The Boy Who Risked His Life for Two Countries
By Emily Arnold McCully
(Farrar, Straus and Giroux (BYR), Hardcover, 9780374347925, 40pp.)
Publication Date: September 30, 2008
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In 1841, Japan had been closed to the outside world for 250 years, and anyone who tried to return to the country after leaving it could be executed. So when the small fishing boat on which fourteen-year-old Manjiro was working was shipwrecked, he despaired of ever returning to his village. The captain of the American whaling ship that rescued Manjiro took a special interest in him, inviting him to come live in Massachusetts. There, Manjiro was treated like Captain Whitfield’s son, and he began to feel as though Massachusetts was his second home. Still, he never gave up his dream of finding a way to return to Japan and see his mother again.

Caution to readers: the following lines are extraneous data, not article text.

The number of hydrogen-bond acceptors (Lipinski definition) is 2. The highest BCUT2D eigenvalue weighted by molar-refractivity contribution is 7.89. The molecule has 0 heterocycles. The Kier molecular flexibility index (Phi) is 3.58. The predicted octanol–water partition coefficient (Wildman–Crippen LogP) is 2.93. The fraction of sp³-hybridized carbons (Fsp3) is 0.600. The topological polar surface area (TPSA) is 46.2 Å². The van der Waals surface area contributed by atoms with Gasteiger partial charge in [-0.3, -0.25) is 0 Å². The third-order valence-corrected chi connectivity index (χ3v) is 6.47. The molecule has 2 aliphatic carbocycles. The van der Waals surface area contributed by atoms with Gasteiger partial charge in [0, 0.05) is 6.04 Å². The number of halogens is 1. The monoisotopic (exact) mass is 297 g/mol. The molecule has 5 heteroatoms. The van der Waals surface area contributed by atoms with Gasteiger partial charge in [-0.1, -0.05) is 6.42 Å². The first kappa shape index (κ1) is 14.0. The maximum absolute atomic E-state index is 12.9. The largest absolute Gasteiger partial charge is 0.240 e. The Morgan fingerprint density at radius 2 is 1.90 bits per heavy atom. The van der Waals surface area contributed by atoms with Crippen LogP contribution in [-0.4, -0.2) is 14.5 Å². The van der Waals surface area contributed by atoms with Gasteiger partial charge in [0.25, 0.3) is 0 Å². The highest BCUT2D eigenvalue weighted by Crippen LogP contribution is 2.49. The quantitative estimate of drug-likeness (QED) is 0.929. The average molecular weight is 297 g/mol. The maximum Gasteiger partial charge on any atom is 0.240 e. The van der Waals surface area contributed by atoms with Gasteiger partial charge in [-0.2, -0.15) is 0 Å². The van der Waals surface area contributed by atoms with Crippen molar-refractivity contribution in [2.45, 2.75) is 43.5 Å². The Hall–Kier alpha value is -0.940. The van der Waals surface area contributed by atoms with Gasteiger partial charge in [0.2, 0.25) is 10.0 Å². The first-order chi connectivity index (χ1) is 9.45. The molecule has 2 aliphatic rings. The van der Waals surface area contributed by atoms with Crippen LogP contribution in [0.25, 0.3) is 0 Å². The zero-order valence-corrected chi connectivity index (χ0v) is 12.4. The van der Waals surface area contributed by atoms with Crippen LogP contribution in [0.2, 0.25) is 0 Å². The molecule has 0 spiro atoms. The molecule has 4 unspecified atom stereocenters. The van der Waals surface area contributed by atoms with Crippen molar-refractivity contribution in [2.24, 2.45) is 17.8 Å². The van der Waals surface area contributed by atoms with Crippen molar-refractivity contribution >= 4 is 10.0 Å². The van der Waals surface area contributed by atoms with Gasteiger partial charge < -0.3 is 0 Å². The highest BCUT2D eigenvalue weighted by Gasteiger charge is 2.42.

Watercolor illustrations bring to life the true story of a determined and resourceful young man whose intimate knowledge of two cultures later led him to play an important role in the opening of Japan to Western trade and ideas. Manjiro is a 2009 Bank Street - Best Children's Book of the Year.
EMILY ARNOLD MCCULLY, a Caldecott Medalist, has written and illustrated many children’s books, including Marvelous Mattie and Squirrel and John Muir, both NCSS-CBC Notable Children’s Trade Books in the Field of Social Studies, and, most recently, The Escape of Oney Judge. She divides her time between New York City and upstate New York.
“McCully’s clearly written narrative portrays mid-nineteenth-century America as vividly as Manjiro’s adventures, and both setting and characters come to life in this Caldecott-winning illustrator’s dramatic paintings.” —Booklist
“The historically rich text and the realistic watercolor illustrations capture Manjiro’s life and times—both in Japan and New England—making this a first-rate introduction to a relatively unknown young figure in Japanese-American relations.” —Kirkus Reviews
“A map, bibliography, and thumbnail photograph of adult Manjiro are inclusions that will make this title as welcome to social studies teachers as it will be to armchair adventurers.” —Bulletin for the Center of Children’s Books
“An exciting account of a pivotal period in U.S.-Japanese history.” —School Library Journal
“The story is well told and involving.” —The Horn Book